On behalf of the patient I arranged a family meeting that involved the social worker,
patient and family. The family found it difficult to agree with the patient’s decision because of
what they had been told by the physician. They were attempting to find ways to ignore the rights
and wishes of the patient to satisfy their wants. With the help of the social worker, the patient’s
rights were explained and preserved. At the end of the meeting everyone was supportive of the
patient’s decision because it was what he wanted. In this situation, autonomy and beneficence TAKING A STAND 6 were observed. Even though the patients right to refuse further treatment may not prolong his
life, he will have a better quality of life in the days he has left.
The Role of Advocate
According to Flemming (2015) the challenges in healthcare are constant and intense. The
support and guidance of the American Nurses Association (ANA) have been made evident by the
establishment of policies and standards that guide nursing practice. Thacker (2008) writes that
nursing professionals are in key positions to support end-of-life decisions and to advocate for
patients and families across all health care settings. Advocacy has been identified as the common
thread of quality end-of-life nursing care (Thacker, 2008). Dilemmas such as those associated
with the refusal of treatment can be viewed as not upholding the patient’s rights. Advocacy is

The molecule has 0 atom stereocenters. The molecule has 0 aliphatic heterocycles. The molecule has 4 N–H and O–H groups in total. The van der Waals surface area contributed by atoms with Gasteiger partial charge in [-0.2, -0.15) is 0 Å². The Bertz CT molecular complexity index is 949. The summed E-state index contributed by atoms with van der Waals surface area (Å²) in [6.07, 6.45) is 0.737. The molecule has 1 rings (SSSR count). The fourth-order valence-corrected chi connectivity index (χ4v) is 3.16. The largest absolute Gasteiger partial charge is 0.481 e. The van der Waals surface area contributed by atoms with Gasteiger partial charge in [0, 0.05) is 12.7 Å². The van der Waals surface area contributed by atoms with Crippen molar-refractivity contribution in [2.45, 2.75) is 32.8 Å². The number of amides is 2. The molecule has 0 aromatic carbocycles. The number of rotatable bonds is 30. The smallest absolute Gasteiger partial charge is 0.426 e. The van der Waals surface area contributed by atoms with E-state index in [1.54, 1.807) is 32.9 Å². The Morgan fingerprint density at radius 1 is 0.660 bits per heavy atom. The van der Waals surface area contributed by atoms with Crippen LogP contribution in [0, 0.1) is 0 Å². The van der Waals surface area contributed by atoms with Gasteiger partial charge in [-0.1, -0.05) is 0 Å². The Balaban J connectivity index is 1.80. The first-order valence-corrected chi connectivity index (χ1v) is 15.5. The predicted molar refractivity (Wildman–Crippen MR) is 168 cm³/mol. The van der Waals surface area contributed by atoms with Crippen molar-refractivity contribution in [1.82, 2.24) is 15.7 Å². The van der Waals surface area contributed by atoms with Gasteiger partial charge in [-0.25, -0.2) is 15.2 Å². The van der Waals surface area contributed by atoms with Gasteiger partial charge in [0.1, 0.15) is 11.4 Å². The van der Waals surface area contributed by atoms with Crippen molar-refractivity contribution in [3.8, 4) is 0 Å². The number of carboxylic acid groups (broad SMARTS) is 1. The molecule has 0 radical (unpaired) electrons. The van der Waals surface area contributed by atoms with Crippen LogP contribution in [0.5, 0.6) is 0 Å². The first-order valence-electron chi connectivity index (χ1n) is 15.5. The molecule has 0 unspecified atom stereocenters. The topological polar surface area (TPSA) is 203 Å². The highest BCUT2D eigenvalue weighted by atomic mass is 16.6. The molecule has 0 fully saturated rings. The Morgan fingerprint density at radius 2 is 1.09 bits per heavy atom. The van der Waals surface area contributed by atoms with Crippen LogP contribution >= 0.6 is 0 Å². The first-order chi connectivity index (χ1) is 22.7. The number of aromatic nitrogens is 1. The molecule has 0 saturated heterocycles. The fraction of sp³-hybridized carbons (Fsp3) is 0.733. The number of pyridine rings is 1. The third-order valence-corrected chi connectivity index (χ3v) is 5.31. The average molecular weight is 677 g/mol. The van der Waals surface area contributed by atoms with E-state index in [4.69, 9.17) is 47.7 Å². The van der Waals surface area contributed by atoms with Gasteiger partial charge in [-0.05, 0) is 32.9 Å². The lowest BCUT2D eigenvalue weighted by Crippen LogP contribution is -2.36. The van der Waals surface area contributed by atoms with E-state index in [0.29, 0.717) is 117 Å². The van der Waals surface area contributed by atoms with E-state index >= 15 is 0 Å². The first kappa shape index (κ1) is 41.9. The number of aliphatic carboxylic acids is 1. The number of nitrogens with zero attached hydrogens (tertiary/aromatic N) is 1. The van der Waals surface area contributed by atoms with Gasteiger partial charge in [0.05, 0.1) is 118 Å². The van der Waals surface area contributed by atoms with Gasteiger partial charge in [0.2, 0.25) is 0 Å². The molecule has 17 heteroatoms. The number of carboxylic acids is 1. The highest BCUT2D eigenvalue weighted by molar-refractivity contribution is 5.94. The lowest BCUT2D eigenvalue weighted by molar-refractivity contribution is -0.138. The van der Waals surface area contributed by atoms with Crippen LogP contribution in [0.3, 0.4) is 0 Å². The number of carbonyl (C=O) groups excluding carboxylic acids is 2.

embedded in nursing practice and is therefore the nurses’ responsibility to protect the health and
well-being of the patient receiving the care (Thacker, 2008).
Nurses have legal and ethical obligations to uphold the rights of those in their care.
Patients have the right to receive or deny treatment if they choose. As a nurse advocate for my
patients, it is my responsibility to be aware and knowledgeable of the laws that protect my
patients. If our patients are unable to make decisions for themselves, as nurses we may have to
help them at times. Nurses are legally and ethically bound by their oaths to preserve the rights of
the patients in their care.
Leadership Style
According to the Keirsey Temperament Sorter II (KTS-II) (2015) my personality type is
that of the guardian. The KTS-II (2015) describes the guardian as the cornerstone of society and
are the temperament given to serving and preserving the most important social institutions. They